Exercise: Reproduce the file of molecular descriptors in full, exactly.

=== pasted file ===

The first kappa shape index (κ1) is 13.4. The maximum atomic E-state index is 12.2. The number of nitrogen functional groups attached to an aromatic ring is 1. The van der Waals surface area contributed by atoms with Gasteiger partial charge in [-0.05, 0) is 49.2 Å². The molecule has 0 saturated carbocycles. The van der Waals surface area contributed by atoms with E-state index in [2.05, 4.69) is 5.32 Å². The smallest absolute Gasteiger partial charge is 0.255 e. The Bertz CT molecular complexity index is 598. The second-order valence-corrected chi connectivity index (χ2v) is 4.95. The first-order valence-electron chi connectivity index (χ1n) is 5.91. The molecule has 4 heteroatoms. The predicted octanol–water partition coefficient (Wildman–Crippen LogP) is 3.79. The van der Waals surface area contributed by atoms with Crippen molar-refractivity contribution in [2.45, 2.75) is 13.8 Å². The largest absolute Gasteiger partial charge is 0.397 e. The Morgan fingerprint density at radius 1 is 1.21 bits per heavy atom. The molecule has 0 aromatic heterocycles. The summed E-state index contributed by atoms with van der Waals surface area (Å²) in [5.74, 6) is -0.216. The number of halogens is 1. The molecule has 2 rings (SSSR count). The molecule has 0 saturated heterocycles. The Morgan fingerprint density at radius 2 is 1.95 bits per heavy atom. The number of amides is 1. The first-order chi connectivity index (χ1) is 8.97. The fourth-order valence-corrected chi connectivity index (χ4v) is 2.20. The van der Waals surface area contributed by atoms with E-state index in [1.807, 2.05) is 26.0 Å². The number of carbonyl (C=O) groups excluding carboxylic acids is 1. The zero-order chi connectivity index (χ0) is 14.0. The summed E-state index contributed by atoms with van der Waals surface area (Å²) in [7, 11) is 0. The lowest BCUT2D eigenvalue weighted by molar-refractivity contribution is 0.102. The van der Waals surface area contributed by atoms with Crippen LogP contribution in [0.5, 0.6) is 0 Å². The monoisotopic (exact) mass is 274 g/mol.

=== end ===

The first kappa shape index (κ1) is 13.4. The maximum atomic E-state index is 12.2. The number of nitrogen functional groups attached to an aromatic ring is 1. The van der Waals surface area contributed by atoms with Gasteiger partial charge in [-0.05, 0) is 49.2 Å². The molecule has 0 saturated carbocycles. The van der Waals surface area contributed by atoms with E-state index in [2.05, 4.69) is 5.32 Å². The smallest absolute Gasteiger partial charge is 0.255 e. The Bertz CT molecular complexity index is 598. The second-order valence-corrected chi connectivity index (χ2v) is 4.95. The first-order valence-electron chi connectivity index (χ1n) is 5.91. The molecule has 4 heteroatoms. The predicted octanol–water partition coefficient (Wildman–Crippen LogP) is 3.79. The van der Waals surface area contributed by atoms with Crippen molar-refractivity contribution in [2.45, 2.75) is 13.8 Å². The largest absolute Gasteiger partial charge is 0.397 e. The Morgan fingerprint density at radius 1 is 1.21 bits per heavy atom. The molecule has 0 aromatic heterocycles. The summed E-state index contributed by atoms with van der Waals surface area (Å²) in [5.74, 6) is -0.216. The number of halogens is 1. The molecule has 2 rings (SSSR count). The molecule has 0 saturated heterocycles. The Morgan fingerprint density at radius 2 is 1.95 bits per heavy atom. The number of amides is 1. The first-order chi connectivity index (χ1) is 8.97. The fourth-order valence-corrected chi connectivity index (χ4v) is 2.20. The van der Waals surface area contributed by atoms with E-state index in [1.807, 2.05) is 26.0 Å². The number of carbonyl (C=O) groups excluding carboxylic acids is 1. The zero-order chi connectivity index (χ0) is 14.0. The summed E-state index contributed by atoms with van der Waals surface area (Å²) in [7, 11) is 0. The lowest BCUT2D eigenvalue weighted by molar-refractivity contribution is 0.102. The van der Waals surface area contributed by atoms with Crippen LogP contribution in [0.5, 0.6) is 0 Å². The monoisotopic (exact) mass is 274 g/mol.